EconPapers    
Economics at your fingertips  
 

Technological Availability and Employees' Well-being: A Pathway to Responsible Digitization

Katharina Ruth Schneider

Publications of Darmstadt Technical University, Institute for Business Studies (BWL) from Darmstadt Technical University, Department of Business Administration, Economics and Law, Institute for Business Studies (BWL)

Abstract: Today, technologies, particularly information and communication technologies (ICTs), such as smartphones and laptops, are ubiquitous in people’s everyday working and private lives leading to fundamental changes. ICTs facilitate an availability for private and work-related contacts without any temporal or spatial constraints. This dissertation addresses on the one hand risks and potential detrimental effects on individual’s well-being that may arise through ICT use and have gained considerable attention in research and practice. On the other hand and foremost, responsible ICT-based solutions with regard to both availability and well-being-related physiological measures are provided that emphasize the opportunities and potential improving effects of ICTs. Thereby, the dissertation takes a pathway to responsible digitization by focusing on the individual user perceived as a human agency. The overarching aim of the dissertation is to provide responsible ICT-based solutions for the assessment of employees’ well-being, in particular regarding availability and physiological measures. To reach this overarching aim, two comprehensive empirical studies are conducted. In particular, the ICT-based Availability Management Study is aimed to shed light on employees’ individual aligned availability by considering their perceptions, motives, and preferences. Therefore, results of a qualitative (n = 59) and quantitative study (n = 589) indicate that the availability preference vary depending on the life domain, the current context, and type and priority of contacts. Hence, requirements and design elements for a responsible ICT-based solution that enables the user to align the actual availability with individual availability preferences are derived. Following principles of the design science research approach, the Availability-Monitor and Availability-Manager as two smartphone applications are developed as the ICT-based solution. The applications are evaluated regarding employees’ stress and work-life balance in a five-week field study with 31 participants using the applications and a control group (n = 55). The evaluation results show that participants using the applications report a significant increase in work-life balance and significant decrease in stress. Hence, ICTs could constitute a feasible solution enabling individuals to align their actual availability and, thereby, supporting their well-being. Study 2 addresses the application of well-being-related physiological measures recorded with ICTs, particularly wearables, for organizational research. Thereby, an in-depth understanding of the opportunities but also pitfalls that arises with the application, in particular regarding methodological properties of the measures and potential measurement issues, are provided. Furthermore, two guidelines for both processing and analyzing wearable-measured physiological measures accounting for the properties and issues and the validation of wearable-measured physiological data are given. The guidelines serve as a rigorous standard of designing studies that record, process, and analyze wearable-measured physiological data. The guidelines are exemplified with real data of an experimental comparison study with 32 participants using the Trier Social Stress Test as the experimental procedure. In this study, physiological stress measures (i.e., heart rate, heart rate variability) recorded with two wearables (i.e., wristband, breast strap) and an established stationary device are compared for validation. The results indicate that the compared wearables offer potential to record cardiovascular data and replace the stationary device. Thus, wearables could serve as an ICT-based solution to assess individuals’ well-being validly and reliably. Together, the dissertation contributes to research and practice by firstly examining responsible ICT-based solutions for the assessment of individuals’ well-being. In particular, both empirical studies indicate the potential ICTs may provide to assess, regulate, and finally improve employees’ well-being. Second, the methodological insights of both studies extend the methodological toolbox of organizational scholars, specifically with regard to developing and evaluating smartphone applications and applying physiological measures for research purposes. In sum, valuable methodological foundations for future research in the emerging area of ecological momentary assessment are provided that enable such studies to create a comprehensive understanding of the individual’s behavior and momentary emotional states, which reflect individuals’ well-being. With illuminating the potential of responsible ICT-based solutions for individuals’ well-being and, therefore, a pathway to responsible digitization, this thesis goes beyond previous research and practice that only shed light either on the detrimental or beneficial site of the double-edged sword ICTs are referred to. Thus, valuable new insights are gained that provide implications for employees as human agencies, employers and organizations, and further research considering ICTs as threefold, the research purpose, the solution, and psychophysiological measurement device in order to improve employees’ well-being.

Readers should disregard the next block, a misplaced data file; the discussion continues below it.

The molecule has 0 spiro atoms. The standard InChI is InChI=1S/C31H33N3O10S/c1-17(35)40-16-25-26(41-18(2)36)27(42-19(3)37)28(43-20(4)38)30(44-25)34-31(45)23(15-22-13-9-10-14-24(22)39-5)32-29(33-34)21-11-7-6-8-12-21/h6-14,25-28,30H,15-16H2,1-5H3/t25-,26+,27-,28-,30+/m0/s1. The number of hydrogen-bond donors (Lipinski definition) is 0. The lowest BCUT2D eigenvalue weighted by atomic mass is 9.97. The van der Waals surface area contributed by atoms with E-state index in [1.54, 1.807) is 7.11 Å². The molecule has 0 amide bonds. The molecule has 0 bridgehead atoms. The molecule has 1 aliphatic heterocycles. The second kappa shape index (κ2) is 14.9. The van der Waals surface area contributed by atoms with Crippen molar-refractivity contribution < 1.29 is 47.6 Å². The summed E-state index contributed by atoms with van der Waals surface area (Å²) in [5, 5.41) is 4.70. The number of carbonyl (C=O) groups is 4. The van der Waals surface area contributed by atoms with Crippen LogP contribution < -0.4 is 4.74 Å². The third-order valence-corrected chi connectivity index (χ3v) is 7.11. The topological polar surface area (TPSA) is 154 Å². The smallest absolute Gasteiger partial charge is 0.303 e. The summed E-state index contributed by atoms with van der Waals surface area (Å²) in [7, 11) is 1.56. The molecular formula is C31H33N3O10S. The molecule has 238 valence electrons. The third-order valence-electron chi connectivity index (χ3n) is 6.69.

Date: 2019
New Economics Papers: this item is included in nep-hap and nep-ict
Note: for complete metadata visit http://tubiblio.ulb.tu-darmstadt.de/117467/
References: Add references at CitEc
Citations:

Downloads: (external link)
https://tuprints.ulb.tu-darmstadt.de/9096

Related works:
This item may be available elsewhere in EconPapers: Search for items with the same title.

Export reference: BibTeX RIS (EndNote, ProCite, RefMan) HTML/Text

Persistent link: https://EconPapers.repec.org/RePEc:dar:wpaper:117467

Access Statistics for this paper

More papers in Publications of Darmstadt Technical University, Institute for Business Studies (BWL) from Darmstadt Technical University, Department of Business Administration, Economics and Law, Institute for Business Studies (BWL) Contact information at EDIRC.
Bibliographic data for series maintained by Dekanatssekretariat ().

 
Page updated 2024-07-23
Handle: RePEc:dar:wpaper:117467